"High-quality" U.S. stocks mentioned include: JNJ, MCD, WMT, MSFT
TIPS (TIP +0.6%) turn from lower on the session to a sizable gain following the FOMC statement where the committee brought previous dissenter Jim Bullard on board by noting inflation below the 2% objective could pose a risk to the economy.
The 10-year TIPS yield is down to 0.42% from 0.48% earlier, the 30-year down to 1.34% from 1.4%.
TIPS, of course, become more valuable as inflation rises as their principal moves alongside.
It's "total capitulation" in fixed income (AGG, BND), says BAML's Michael Hartnett. The "blood bath" includes the largest-ever three-week rush of bond-fund redemptions, $2.6B leaving (2nd largest outflow ever) the Emerging Markets Bond ETF (EMB), and mortgage-backed securities (MBB), municipal bonds (MUB), and TIPS (TIP) funds each now showing net outflows for 2013.
Add TIPS (TIP) to the list of safe-havens proving to be anything but as this sort of inflation-protection doesn't work when rates rise but inflation doesn't. The rout has sent the yield on 10-year TIPS into positive territory for the first time since Dec. 2011, reports Carolyn Cui. Investors have pulled $7.2B out of TIPS ETFs this year, already more than the $5.2B inflow for all 2012.
More Gundlach (previous): "I really dislike TIPS (TIP) and have really disliked them recently." There's no inflation, which makes them a lousy investment, he says, but even if you think there's going to be inflation, why not wait and buy them at a far lower price.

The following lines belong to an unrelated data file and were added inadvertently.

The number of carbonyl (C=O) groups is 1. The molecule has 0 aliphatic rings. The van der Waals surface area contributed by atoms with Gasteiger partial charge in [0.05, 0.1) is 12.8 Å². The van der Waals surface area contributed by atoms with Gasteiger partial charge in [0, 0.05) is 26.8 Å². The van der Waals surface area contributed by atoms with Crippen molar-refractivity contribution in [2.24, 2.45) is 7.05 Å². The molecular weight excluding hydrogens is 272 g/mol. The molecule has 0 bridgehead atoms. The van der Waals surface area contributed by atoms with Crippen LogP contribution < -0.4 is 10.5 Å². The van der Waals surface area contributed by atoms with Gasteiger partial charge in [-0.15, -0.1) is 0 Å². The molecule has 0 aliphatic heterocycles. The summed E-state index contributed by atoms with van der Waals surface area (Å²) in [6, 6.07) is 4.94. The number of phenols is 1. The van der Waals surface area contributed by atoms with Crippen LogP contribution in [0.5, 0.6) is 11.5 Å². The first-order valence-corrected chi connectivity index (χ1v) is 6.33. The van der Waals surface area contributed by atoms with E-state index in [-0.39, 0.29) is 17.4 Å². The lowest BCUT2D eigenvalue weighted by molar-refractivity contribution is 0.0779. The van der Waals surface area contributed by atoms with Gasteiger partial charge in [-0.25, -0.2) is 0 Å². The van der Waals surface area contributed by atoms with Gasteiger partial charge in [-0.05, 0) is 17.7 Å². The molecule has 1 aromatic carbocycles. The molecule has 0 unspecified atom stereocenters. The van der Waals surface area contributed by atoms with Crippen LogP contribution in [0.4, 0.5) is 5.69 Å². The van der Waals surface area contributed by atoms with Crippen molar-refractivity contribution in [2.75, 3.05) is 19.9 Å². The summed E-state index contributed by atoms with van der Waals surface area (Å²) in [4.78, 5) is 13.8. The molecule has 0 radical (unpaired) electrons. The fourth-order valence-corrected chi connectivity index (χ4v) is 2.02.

State Street launches the SPDR 1-10 Year TIPS ETF (TIPX), set to track the Barclays 1-10 Year Government Inflation-linked Bond Index. It appears similar in structure to another State Street TIPS fund (IPE), but with an expense ratio 3.5 bps lower at 0.15%. Also launched is the SPDR S&P Global Dividend ETF (WDIV), set to track the S&P Global Dividend Aristocrats Index. It has a cost of 0.40% and joins competitors DEW and LVL, each of those with coming with slightly higher costs.
More from Gundlach: Not concerned about inflation, he calls TIPS (TIP) "pretty bad" investments and says he'll be a buyer if the 10-year (TLT) yield bounces back to 2% (off 3 bps today to 1.94%). As for the inevitable Apple (AAPL -3.3%) question - he prefers the common stock to the just-issued bonds. Warren Buffett says he prays for stocks he owns to go down in price - it allows him and company repurchase programs to buy at better prices. Is Apple putting money to work the last couple of days?
TIPS have mostly rebounded from a recent selloff, but Barclays spots an opportunity at the short-end of the curve. Some 1-year notes are expected to fall in price next week when they fall out of the Barclays U.S. TIPS Index (which must drop them when less than a year to maturity). The ensuing forced selling by funds such as the TIP could create a bargain price for buyers.
Bill Gross takes advantage of the recent selloff in TIPS (TIP) to add to his holdings, noting the break-even rate for longer-dated paper has fallen to 2.35% (if inflation comes in above this number, TIPS outperform Treasurys). Yesterday's Treasury auction of TIPS was a mess, with one trader calling the action a "get me out" trade. Gross is getting in.